11 Wardour Street now:
11 Wardour Street Then:
Walking along Wardour Street yesterday I was struck by how many significant nightclubs and music venues once called this stretch of Soho home. Many of them have now disappeared in the inevitable but sad sanitisation of this vital sliver of the capital
One example is at number 11. Today there is an Oriental restaurant called Misato, while the basement housed a now-defunct karaoke club by the name of Sugar.
However, between 1989 and 1992 it was home to The Brain bar, gallery and nightclub. Part of a second wave of house clubs building on the success of pioneers such as Shoom and Future, it showcased DJs and acts such as Billy Nasty, Andrew Weatherall and A Guy Called Gerald who would go on to become familiar names. An innovation was encouraging live performance rather than just DJing, pre-empting the rise of the P.A.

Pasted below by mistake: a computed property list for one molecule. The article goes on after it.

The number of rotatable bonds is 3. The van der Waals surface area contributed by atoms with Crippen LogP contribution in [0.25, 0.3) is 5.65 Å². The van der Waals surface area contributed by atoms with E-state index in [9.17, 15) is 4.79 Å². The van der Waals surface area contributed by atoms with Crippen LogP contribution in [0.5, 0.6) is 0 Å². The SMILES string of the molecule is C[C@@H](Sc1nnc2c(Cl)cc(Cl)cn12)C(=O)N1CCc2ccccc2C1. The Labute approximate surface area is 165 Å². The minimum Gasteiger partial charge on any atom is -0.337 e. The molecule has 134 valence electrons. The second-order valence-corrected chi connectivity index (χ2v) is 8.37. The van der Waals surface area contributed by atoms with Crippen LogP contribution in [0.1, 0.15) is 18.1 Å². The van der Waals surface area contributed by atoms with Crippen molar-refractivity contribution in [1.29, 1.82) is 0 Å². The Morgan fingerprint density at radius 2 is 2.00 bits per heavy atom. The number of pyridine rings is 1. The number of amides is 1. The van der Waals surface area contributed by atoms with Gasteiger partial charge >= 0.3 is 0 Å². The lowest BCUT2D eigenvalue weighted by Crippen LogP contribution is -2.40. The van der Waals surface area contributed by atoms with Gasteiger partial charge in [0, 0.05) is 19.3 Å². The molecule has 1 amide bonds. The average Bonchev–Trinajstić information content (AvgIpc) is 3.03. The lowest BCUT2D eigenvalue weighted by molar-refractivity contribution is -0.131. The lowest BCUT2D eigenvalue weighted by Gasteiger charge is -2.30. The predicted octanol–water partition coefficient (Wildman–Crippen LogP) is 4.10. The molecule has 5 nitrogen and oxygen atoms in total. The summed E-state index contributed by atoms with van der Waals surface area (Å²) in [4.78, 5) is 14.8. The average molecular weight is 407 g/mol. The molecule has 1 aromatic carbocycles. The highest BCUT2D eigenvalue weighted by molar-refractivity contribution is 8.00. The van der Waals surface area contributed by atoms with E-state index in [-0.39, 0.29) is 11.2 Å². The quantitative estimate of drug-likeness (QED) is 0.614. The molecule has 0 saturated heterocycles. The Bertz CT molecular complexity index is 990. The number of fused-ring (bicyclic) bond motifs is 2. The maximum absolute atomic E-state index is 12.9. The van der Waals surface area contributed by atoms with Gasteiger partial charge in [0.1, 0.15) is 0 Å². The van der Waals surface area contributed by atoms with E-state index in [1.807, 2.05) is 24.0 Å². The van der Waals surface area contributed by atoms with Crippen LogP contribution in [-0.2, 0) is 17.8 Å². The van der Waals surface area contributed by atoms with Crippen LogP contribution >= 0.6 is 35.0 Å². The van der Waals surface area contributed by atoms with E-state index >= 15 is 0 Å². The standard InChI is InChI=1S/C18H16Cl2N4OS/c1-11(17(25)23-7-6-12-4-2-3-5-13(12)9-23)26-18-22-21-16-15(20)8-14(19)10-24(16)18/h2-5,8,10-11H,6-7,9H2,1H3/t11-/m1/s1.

The Brain was managed by Sean McLusky, a serial club owner and pop culture entrepreneur who first tasted fame as a member of early 80s new wave/ soul act JoBoxers, before going on to kickstart the regeneration of Kings Cross with the Scala and Shoreditch with nights at the 333. Alongside him was Mark ‘Wigan’ Williams, an artist responsible for the psychedelic interior.
At its peak it was what all the best nightclubs should be – intimate, cool and groundbreaking, which is a hard act to pull off. Some former colleagues of mine were regulars around 1990-91 and drew the envy of the younger me, too obviously under 18 to accompany them. What I remember was that all day Saturday the only thing they could talk about was the upcoming night out. It felt like they were part of a community, something more than just dancing to house music.
Clubs like the Brain deserve to be remembered for the part they played in transforming London and its nightlife. I hope that this virtual blue plaque will go some way to helping.